Rejoice in every progress that you make, even if it is small. And progress you will make, if you are serious about it. As the Chinese say, "a journey of a thousand years starts with a single step".

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Nothing is always absolutely so -- Sturgeon's law
Chris Breemer


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 Post subject:
PostPosted: Tue Sep 05, 2006 12:50 pm 
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Great tips from all sides here.

What I like to add from my side is, that maybe it is so that one can learn faster at younger age. However, if there is not the passion, and one is more or less forced by teacher or parents to practise, this does not help much.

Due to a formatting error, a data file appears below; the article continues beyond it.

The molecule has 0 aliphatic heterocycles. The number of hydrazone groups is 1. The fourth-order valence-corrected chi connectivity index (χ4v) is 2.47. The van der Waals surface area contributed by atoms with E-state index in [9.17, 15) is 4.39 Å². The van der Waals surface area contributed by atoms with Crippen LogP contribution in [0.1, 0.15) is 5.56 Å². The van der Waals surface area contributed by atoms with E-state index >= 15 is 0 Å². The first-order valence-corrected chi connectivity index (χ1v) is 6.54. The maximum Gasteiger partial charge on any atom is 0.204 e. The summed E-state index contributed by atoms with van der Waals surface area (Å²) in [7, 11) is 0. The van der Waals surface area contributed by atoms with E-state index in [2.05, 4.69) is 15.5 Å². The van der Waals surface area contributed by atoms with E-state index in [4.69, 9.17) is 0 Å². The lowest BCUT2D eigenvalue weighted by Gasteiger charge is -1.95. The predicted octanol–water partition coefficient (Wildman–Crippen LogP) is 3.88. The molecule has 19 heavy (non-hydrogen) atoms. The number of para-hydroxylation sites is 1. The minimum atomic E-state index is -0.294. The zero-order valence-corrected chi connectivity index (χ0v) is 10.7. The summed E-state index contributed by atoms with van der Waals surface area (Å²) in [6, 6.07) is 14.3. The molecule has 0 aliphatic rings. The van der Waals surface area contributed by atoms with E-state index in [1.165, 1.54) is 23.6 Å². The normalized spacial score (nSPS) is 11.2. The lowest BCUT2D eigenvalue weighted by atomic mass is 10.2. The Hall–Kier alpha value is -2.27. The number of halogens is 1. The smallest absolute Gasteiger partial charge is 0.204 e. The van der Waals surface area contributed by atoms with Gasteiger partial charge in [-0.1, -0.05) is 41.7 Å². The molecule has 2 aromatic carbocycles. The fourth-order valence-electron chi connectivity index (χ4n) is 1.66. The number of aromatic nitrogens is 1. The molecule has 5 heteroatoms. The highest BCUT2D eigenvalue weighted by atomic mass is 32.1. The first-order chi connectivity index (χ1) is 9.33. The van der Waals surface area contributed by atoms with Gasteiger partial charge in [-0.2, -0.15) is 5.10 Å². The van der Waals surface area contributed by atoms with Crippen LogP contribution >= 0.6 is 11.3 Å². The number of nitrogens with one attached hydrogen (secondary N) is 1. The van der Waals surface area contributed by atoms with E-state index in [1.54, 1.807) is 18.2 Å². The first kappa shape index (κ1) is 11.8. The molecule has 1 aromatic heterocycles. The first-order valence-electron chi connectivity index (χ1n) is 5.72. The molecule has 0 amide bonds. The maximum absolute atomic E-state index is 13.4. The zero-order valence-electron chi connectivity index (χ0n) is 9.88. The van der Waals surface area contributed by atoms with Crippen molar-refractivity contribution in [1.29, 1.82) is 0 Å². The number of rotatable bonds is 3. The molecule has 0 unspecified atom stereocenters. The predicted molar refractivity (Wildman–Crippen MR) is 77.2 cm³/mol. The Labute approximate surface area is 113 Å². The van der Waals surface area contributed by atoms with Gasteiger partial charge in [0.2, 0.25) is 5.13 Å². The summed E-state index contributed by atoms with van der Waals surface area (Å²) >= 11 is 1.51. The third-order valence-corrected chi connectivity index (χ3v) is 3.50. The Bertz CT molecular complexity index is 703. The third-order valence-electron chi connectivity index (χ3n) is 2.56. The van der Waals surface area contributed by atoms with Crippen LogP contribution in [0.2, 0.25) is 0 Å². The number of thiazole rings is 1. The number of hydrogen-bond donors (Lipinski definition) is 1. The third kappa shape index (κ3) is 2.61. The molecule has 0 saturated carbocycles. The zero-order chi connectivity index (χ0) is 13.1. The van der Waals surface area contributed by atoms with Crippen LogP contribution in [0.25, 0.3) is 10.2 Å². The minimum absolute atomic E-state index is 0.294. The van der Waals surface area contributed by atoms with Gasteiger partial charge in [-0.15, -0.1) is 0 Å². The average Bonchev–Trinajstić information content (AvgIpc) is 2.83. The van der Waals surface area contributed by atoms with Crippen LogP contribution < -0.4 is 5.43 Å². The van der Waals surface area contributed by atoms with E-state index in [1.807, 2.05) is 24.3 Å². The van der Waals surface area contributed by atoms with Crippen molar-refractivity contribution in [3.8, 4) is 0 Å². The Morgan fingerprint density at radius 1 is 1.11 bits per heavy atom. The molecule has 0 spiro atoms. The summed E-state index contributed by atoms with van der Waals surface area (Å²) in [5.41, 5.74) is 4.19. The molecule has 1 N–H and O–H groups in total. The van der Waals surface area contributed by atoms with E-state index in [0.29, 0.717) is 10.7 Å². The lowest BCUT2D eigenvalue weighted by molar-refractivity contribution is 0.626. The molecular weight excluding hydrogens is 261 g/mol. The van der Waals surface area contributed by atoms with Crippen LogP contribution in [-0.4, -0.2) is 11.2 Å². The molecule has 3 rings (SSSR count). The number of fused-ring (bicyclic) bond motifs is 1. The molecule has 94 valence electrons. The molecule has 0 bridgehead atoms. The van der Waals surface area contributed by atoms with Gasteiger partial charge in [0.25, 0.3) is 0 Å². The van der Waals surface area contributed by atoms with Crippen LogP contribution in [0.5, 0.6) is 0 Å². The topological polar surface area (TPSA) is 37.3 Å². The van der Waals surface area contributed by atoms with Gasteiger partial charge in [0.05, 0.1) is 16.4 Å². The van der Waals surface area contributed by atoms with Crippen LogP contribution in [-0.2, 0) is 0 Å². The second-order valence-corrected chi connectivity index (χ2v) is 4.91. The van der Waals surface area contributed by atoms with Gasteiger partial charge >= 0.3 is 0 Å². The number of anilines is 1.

In my case it was so that I got lessons from age 5 to 19, however with about age 14 the interest in piano playing decreased, and the interest switched to guitar playing in a band. Practised often only before the next piano lesson...
20 years later I started again with piano playing and practising. I have the feeling that there is still progress, even with 44 years. Maybe more progress than as teenager in my case. Because now I have the passion, and like Pianolady said already, the urge to work on difficultier pieces which seemed far out of reach in former times.
So I can only confirm from own experience, passion, honest practising, that is what counts much more than age.

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 Post subject:
PostPosted: Tue Sep 05, 2006 3:50 pm 
Thanks everyone, you have all really helped with your great advice and now i feel i would be doing myself a wrong if i missed out on such beautiful music, i will start practicing right away :D

I agree that there are both up and downsides of starting younger/later.

Anyway thank you all.


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 Post subject:
PostPosted: Tue Sep 05, 2006 4:57 pm 
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Fronkpies, I forgot to mention: